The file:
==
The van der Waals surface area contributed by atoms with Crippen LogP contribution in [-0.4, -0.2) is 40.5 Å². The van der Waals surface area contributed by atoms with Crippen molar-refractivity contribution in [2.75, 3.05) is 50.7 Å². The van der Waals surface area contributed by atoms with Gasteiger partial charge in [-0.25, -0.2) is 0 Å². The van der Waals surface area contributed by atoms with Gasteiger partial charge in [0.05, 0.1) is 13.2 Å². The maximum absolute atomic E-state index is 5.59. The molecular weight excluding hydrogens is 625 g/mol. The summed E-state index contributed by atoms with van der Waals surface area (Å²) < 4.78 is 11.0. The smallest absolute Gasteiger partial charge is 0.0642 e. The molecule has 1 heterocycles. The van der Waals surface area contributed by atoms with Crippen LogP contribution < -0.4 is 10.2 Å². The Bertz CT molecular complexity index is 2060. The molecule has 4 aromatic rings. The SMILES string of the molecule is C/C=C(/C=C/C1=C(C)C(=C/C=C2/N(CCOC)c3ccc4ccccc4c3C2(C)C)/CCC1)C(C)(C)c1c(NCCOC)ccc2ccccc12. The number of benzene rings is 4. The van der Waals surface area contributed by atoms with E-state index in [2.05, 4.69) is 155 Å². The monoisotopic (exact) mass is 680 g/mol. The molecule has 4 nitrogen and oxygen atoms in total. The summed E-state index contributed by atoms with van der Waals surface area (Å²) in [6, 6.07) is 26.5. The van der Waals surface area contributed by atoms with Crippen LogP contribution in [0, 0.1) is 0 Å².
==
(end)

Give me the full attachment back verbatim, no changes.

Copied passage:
The van der Waals surface area contributed by atoms with Crippen LogP contribution in [-0.4, -0.2) is 40.5 Å². The van der Waals surface area contributed by atoms with Crippen molar-refractivity contribution in [2.75, 3.05) is 50.7 Å². The van der Waals surface area contributed by atoms with Gasteiger partial charge in [-0.25, -0.2) is 0 Å². The van der Waals surface area contributed by atoms with Gasteiger partial charge in [0.05, 0.1) is 13.2 Å². The maximum absolute atomic E-state index is 5.59. The molecular weight excluding hydrogens is 625 g/mol. The summed E-state index contributed by atoms with van der Waals surface area (Å²) < 4.78 is 11.0. The smallest absolute Gasteiger partial charge is 0.0642 e. The molecule has 1 heterocycles. The van der Waals surface area contributed by atoms with Crippen LogP contribution < -0.4 is 10.2 Å². The Bertz CT molecular complexity index is 2060. The molecule has 4 aromatic rings. The SMILES string of the molecule is C/C=C(/C=C/C1=C(C)C(=C/C=C2/N(CCOC)c3ccc4ccccc4c3C2(C)C)/CCC1)C(C)(C)c1c(NCCOC)ccc2ccccc12. The number of benzene rings is 4. The van der Waals surface area contributed by atoms with E-state index in [2.05, 4.69) is 155 Å². The monoisotopic (exact) mass is 680 g/mol. The molecule has 4 nitrogen and oxygen atoms in total. The summed E-state index contributed by atoms with van der Waals surface area (Å²) in [6, 6.07) is 26.5. The van der Waals surface area contributed by atoms with Crippen LogP contribution in [0, 0.1) is 0 Å².